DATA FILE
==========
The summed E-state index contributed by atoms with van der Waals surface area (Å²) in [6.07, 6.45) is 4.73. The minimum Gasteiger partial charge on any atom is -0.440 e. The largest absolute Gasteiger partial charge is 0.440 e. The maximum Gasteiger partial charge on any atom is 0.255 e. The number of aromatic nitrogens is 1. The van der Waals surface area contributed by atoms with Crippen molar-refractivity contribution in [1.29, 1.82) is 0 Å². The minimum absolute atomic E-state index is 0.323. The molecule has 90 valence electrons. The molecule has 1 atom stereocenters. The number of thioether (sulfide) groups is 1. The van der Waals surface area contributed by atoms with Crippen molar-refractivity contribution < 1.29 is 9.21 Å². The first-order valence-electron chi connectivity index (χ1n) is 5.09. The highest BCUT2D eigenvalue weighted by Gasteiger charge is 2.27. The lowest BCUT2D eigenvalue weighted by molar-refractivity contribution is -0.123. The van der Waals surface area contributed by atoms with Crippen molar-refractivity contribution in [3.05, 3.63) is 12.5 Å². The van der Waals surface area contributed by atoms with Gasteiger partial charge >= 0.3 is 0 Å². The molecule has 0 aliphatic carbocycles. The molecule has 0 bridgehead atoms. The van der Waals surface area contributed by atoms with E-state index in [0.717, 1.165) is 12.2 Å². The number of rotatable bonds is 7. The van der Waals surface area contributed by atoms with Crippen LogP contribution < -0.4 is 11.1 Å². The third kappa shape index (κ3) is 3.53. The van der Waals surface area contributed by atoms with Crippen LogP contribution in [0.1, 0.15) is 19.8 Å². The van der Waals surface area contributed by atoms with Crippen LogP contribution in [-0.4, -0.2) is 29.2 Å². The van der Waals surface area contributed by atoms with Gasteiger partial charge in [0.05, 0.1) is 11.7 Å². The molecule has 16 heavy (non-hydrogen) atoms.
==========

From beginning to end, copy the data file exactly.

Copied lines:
The summed E-state index contributed by atoms with van der Waals surface area (Å²) in [6.07, 6.45) is 4.73. The minimum Gasteiger partial charge on any atom is -0.440 e. The largest absolute Gasteiger partial charge is 0.440 e. The maximum Gasteiger partial charge on any atom is 0.255 e. The number of aromatic nitrogens is 1. The van der Waals surface area contributed by atoms with Crippen molar-refractivity contribution in [1.29, 1.82) is 0 Å². The minimum absolute atomic E-state index is 0.323. The molecule has 90 valence electrons. The molecule has 1 atom stereocenters. The number of thioether (sulfide) groups is 1. The van der Waals surface area contributed by atoms with Crippen molar-refractivity contribution < 1.29 is 9.21 Å². The first-order valence-electron chi connectivity index (χ1n) is 5.09. The highest BCUT2D eigenvalue weighted by Gasteiger charge is 2.27. The lowest BCUT2D eigenvalue weighted by molar-refractivity contribution is -0.123. The van der Waals surface area contributed by atoms with Crippen molar-refractivity contribution in [3.05, 3.63) is 12.5 Å². The van der Waals surface area contributed by atoms with Gasteiger partial charge >= 0.3 is 0 Å². The molecule has 0 aliphatic carbocycles. The molecule has 0 bridgehead atoms. The van der Waals surface area contributed by atoms with E-state index in [0.717, 1.165) is 12.2 Å². The number of rotatable bonds is 7. The van der Waals surface area contributed by atoms with Crippen LogP contribution < -0.4 is 11.1 Å². The third kappa shape index (κ3) is 3.53. The van der Waals surface area contributed by atoms with Crippen LogP contribution in [0.1, 0.15) is 19.8 Å². The van der Waals surface area contributed by atoms with Crippen LogP contribution in [-0.4, -0.2) is 29.2 Å². The van der Waals surface area contributed by atoms with Gasteiger partial charge in [0.05, 0.1) is 11.7 Å². The molecule has 16 heavy (non-hydrogen) atoms.